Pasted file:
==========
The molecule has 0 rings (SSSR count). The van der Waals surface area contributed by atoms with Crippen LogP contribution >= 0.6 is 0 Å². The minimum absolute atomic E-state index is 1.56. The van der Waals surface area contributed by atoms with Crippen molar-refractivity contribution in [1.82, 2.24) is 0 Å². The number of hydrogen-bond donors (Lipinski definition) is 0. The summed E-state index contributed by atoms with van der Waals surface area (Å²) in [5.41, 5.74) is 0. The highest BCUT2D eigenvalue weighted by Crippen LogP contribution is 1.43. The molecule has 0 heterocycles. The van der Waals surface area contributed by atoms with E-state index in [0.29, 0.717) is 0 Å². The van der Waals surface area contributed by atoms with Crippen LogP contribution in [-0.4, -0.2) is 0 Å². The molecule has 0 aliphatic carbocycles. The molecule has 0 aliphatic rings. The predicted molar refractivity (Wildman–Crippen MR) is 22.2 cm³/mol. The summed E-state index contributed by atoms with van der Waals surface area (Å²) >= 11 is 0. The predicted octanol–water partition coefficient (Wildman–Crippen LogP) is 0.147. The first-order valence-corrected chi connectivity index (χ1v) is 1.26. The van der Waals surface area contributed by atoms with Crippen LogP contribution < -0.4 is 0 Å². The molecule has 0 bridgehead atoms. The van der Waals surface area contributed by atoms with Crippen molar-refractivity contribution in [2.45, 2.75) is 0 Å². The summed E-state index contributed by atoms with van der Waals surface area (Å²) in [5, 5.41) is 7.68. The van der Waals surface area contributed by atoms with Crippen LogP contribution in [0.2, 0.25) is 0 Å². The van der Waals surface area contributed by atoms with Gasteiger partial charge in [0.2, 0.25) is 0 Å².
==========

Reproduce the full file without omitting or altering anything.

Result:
The molecule has 0 rings (SSSR count). The van der Waals surface area contributed by atoms with Crippen LogP contribution >= 0.6 is 0 Å². The minimum absolute atomic E-state index is 1.56. The van der Waals surface area contributed by atoms with Crippen molar-refractivity contribution in [1.82, 2.24) is 0 Å². The number of hydrogen-bond donors (Lipinski definition) is 0. The summed E-state index contributed by atoms with van der Waals surface area (Å²) in [5.41, 5.74) is 0. The highest BCUT2D eigenvalue weighted by Crippen LogP contribution is 1.43. The molecule has 0 heterocycles. The van der Waals surface area contributed by atoms with E-state index in [0.29, 0.717) is 0 Å². The van der Waals surface area contributed by atoms with Crippen LogP contribution in [-0.4, -0.2) is 0 Å². The molecule has 0 aliphatic carbocycles. The molecule has 0 aliphatic rings. The predicted molar refractivity (Wildman–Crippen MR) is 22.2 cm³/mol. The summed E-state index contributed by atoms with van der Waals surface area (Å²) >= 11 is 0. The predicted octanol–water partition coefficient (Wildman–Crippen LogP) is 0.147. The first-order valence-corrected chi connectivity index (χ1v) is 1.26. The van der Waals surface area contributed by atoms with Crippen LogP contribution < -0.4 is 0 Å². The molecule has 0 bridgehead atoms. The van der Waals surface area contributed by atoms with Crippen molar-refractivity contribution in [2.45, 2.75) is 0 Å². The summed E-state index contributed by atoms with van der Waals surface area (Å²) in [5, 5.41) is 7.68. The van der Waals surface area contributed by atoms with Crippen LogP contribution in [0.2, 0.25) is 0 Å². The van der Waals surface area contributed by atoms with Gasteiger partial charge in [0.2, 0.25) is 0 Å².